David Bourget (Western Ontario)
David Chalmers (ANU, NYU)
Rafael De Clercq
Ezio Di Nucci
Jonathan Jenkins Ichikawa
Jack Alan Reynolds
Learn more about PhilPapers
Journal of Religious Ethics 36 (3):405-423 (2008)
A dialogical approach to understanding Islamic ethics rejects objectivist methods in favor of a conversational model in which participants accept each other as rational moral agents. Hans-Georg Gadamer asserts the importance of agreement upon a subject matter through conversation as a means to gaining insight into other persons and cultures, and Jürgen Habermas stresses the importance of fairness in dialogue. Using human rights as a subject matter for engaging in dialogue with Islamic scholars, Muslim perspectives on issues such as democracy, toleration, and freedom of conscience emerge. A capabilities approach to human rights, such as that developed by Martha Nussbaum, enables the coexistence of multiple religious ethical visions while insisting upon the need to protect and nurture essential human abilities
|Keywords||Sayyid Qutb dialogue feminist ethics Islam human rights Abul A‘la Maududi Gadamer Habermas comparative ethics capabilities Nussbaum|
|Categories||categorize this paper)|
Setup an account with your affiliations in order to access resources via your University's proxy server
Configure custom proxy (use this if your affiliation does not provide a proxy)
|Through your library|
References found in this work BETA
Hans Georg Gadamer, Joel Weinsheimer & Donald G. Marshall (2004). Truth and Method. Monograph Collection (Matt - Pseudo).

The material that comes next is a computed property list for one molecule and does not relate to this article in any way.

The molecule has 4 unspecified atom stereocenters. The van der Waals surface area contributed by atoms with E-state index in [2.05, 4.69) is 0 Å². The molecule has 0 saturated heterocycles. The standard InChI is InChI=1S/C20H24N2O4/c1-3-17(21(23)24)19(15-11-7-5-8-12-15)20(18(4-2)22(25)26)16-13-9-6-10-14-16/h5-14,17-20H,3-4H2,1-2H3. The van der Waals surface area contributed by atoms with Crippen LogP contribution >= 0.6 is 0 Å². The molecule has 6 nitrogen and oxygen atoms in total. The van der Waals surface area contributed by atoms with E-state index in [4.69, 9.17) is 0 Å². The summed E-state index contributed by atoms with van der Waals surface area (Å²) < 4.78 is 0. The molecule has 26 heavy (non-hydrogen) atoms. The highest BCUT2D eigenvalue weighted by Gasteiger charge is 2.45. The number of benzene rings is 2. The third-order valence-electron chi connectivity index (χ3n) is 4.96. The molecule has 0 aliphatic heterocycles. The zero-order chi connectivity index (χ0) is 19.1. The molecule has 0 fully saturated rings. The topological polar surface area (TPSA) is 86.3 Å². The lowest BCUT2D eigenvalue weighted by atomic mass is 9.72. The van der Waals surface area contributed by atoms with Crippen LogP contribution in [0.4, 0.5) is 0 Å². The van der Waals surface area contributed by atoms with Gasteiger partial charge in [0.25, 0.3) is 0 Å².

Martha Nussbaum (2000). Women and Human Development: The Capabilities Approach. Cambridge University Press.
Charles Taylor (1985). Philosophy and the Human Sciences. Cambridge University Press.
Martha C. Nussbaum (2002). Sex and Social Justice. Hypatia 17 (2):171-173.
Amy Gutmann (ed.) (2001). Human Rights as Politics and Idolatry. Princeton University Press.
Citations of this work BETA
No citations found.
Similar books and articles
John Mahoney (2007). The Challenge of Human Rights: Origin, Development, and Significance. Blackwell Pub..
Louis Henkin (1998). Religion, Religions, and Human Rights. Journal of Religious Ethics 26 (2):229-239.
Sumner B. Twiss (2004). History, Human Rights, and Globalization. Journal of Religious Ethics 32 (1):39-70.
Barbara de Mori (2001). Human Rights and Concept of Person. Croatian Journal of Philosophy 1 (2):159-169.
Sohail H. Hashmi (2010). The Rights of Muslim Women: A Comment on Irene Oh's the Rights of God. [REVIEW] Journal of Religious Ethics 38 (3):588-593.
Ali Hassan Zaidi (2011). Islam, Modernity, and the Human Sciences. Palgrave Macmillan.
Tom Campbell, Jeffrey Goldsworthy & Adrienne Stone (eds.) (2003). Protecting Human Rights: Instruments and Institutions. OUP Oxford.
David Hollenbach (2010). Book Discussion Section: Comparative Ethics, Islam, and Human Rights: Internal Pluralism and the Possible Development of Tradition. Journal of Religious Ethics 38 (3):580-587.
Irene Oh (2007). The Rights of God: Islam, Human Rights, and Comparative Ethics. Georgetown University Press.
Added to index2009-01-28
Total downloads22 ( #181,739 of 1,934,793 )
Recent downloads (6 months)1 ( #434,672 of 1,934,793 )
How can I increase my downloads?